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|Danabasoglu, G., Yeager, S. G., Bailey, D., Behrens, E., Bentsen, M., Bi, D., et al. (2014). North Atlantic simulations in Coordinated Ocean-ice Reference Experiments phase II (CORE-II). Part I: Mean states. Ocean Modelling, 73, 76–107.|
|Danabasoglu, G., Yeager, S. G., Kim, W. M., Behrens, E., Bentsen, M., Bi, D., et al. (2016). North Atlantic simulations in Coordinated Ocean-ice Reference Experiments phase II (CORE-II). Part II: Inter-annual to decadal variability. Ocean Modelling, 97, 65–90.|
|Downes, S. M., Farneti, R., Uotila, P., Griffies, S. M., Marsland, S. J., Bailey, D., et al. (2015). An assessment of Southern Ocean water masses and sea ice during 1988-2007 in a suite of interannual CORE-II simulations. Ocean Modelling, 94, 67–94.|
|Farneti, R., Downes, S. M., Griffies, S. M., Marsland, S. J., Behrens, E., Bentsen, M., et al. (2015). An assessment of Antarctic Circumpolar Current and Southern Ocean meridional overturning circulation during 1958-2007 in a suite of interannual CORE-II simulations. Ocean Modelling, 93, 84–120.|
Fox-Kemper, B., Adcroft, A., Böning, C. W., Chassignet, E. P., Curchitser, E., Danabasoglu, G., et al. (2019). Challenges and Prospects in Ocean Circulation Models. Front. Mar. Sci., 6.
Abstract: We revisit the challenges and prospects for ocean circulation models following Griffies et al. (2010). Over the past decade, ocean circulation models evolved through improved understanding, numerics, spatial discretization, grid configurations, parameterizations, data assimilation, environmental monitoring, and process-level observations and modeling. Important large scale applications over the last decade are simulations of the Southern Ocean, the Meridional Overturning Circulation and its variability, and regional sea level change. Submesoscale variability is now routinely resolved in process models and permitted in a few global models, and submesoscale effects are parameterized in most global models. The scales where nonhydrostatic effects become important are beginning to be resolved in regional and process models. Coupling to sea ice, ice shelves, and high-resolution atmospheric models has stimulated new ideas and driven improvements in numerics. Observations have provided insight into turbulence and mixing around the globe and its consequences are assessed through perturbed physics models. Relatedly, parameterizations of the mixing and overturning processes in boundary layers and the ocean interior have improved. New diagnostics being used for evaluating models alongside present and novel observations are briefly referenced. The overall goal is summarizing new developments in ocean modeling, including how new and existing observations can be used, what modeling challenges remain, and how simulations can be used to support observations.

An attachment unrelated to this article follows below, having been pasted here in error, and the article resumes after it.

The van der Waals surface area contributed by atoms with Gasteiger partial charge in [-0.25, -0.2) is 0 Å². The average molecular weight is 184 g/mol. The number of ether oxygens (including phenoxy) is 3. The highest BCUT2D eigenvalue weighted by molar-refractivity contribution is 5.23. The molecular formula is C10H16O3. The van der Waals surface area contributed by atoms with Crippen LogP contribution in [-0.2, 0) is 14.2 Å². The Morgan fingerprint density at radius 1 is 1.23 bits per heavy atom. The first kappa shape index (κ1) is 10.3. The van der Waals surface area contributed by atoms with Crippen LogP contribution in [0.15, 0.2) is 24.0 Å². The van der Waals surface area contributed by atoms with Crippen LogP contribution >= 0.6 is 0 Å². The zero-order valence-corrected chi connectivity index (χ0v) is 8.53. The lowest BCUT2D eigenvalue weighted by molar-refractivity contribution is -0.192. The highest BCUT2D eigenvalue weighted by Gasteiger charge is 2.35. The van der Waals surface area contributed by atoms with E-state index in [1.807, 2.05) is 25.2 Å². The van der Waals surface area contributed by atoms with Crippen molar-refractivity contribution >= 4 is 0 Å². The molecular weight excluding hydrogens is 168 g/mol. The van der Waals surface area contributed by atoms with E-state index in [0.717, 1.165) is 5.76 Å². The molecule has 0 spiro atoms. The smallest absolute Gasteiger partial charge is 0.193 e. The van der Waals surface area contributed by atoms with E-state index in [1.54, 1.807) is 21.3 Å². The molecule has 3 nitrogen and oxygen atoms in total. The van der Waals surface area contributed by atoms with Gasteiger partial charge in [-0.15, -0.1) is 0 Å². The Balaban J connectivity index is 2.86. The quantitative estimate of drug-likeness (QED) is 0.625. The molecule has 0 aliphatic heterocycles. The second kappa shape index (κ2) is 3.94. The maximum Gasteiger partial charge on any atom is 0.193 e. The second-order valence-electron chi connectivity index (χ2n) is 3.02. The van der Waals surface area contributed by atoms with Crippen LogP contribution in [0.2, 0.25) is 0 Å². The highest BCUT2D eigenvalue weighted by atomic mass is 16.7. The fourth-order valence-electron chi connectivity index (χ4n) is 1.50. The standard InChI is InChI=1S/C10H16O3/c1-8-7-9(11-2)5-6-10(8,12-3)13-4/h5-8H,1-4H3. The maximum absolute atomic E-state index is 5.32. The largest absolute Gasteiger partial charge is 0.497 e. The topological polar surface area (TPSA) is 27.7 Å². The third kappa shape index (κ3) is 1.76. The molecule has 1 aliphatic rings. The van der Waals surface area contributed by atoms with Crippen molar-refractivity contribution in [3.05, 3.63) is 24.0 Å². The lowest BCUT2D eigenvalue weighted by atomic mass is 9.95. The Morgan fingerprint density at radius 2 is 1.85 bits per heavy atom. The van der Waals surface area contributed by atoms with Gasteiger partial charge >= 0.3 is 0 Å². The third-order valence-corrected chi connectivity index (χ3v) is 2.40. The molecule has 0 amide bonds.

Keywords: Southern Ocean; Overturning Circulation: Regional sea level; submesoscale; ice shelves; turbulence
|Griffies, S. M., Danabasoglu, G., Durack, P. J., Adcroft, A. J., Balaji, V., Böning, C. W., et al. (2016). OMIP contribution to CMIP6: experimental and diagnostic protocol for the physical component of the Ocean Model Intercomparison Project. Geosci. Model Dev., 9(9), 3231–3296.|
|Ilicak, M., Drange, H., Wang, Q., Gerdes, R., Aksenov, Y., Bailey, D., et al. (2016). An assessment of the Arctic Ocean in a suite of interannual CORE-II simulations. Part III: Hydrography and fluxes. Ocean Modelling, 100, 141–161.|
Jackson, L. C., Dubois, C., Forget, G., Haines, K., Harrison, M., Iovino, D., et al. (2019). The Mean State and Variability of the North Atlantic Circulation: A Perspective From Ocean Reanalyses. J. Geophys. Res. Oceans, 124(12), 8969–9003.
Abstract: The transfer of Indian Ocean thermocline and intermediate waters into the South Atlantic via the Agulhas leakage is generally believed to be primarily accomplished through mesoscale eddy processes, essentially anticyclones known as Agulhas Rings. Here we take advantage of a recent eddy tracking algorithm and Argo float profiles to study the evolution and the thermohaline structure of one of these eddies over the course of 1.5 years (May 2013–November 2014). We found that during this period the ring evolved according to two different phases: During the first one, taking place in winter, the mixing layer in the eddy deepened significantly. During the second phase, the eddy subsided below the upper warmer layer of the South Atlantic subtropical gyre while propagating west. The separation of this eddy from the sea surface could explain the decrease in its surface signature in satellite altimetry maps, suggesting that such changes are not due to eddy dissipation processes. It is a very large eddy (7.1×1013 m3 in volume), extending, after subduction, from a depth of 200–1,200 m and characterized by two mode water cores. The two mode water cores represent the largest eddy heat and salt anomalies when compared with the surrounding. In terms of its impact over 1 year, the north‐westward propagation of this long‐lived anticyclone induces a transport of 2.2 Sv of water, 0.008 PW of heat, and 2.2×105 kg s−1 of salt. These results confirm that Agulhas Rings play a very important role in the Indo‐Atlantic interocean exchange of heat and salt.
|Tseng, Y. -heng, Lin, H., Chen, H. -ching, Thompson, K., Bentsen, M., Böning, C. W., et al. (2016). North and equatorial Pacific Ocean circulation in the CORE-II hindcast simulations. Ocean Modelling, 104, 143–170.|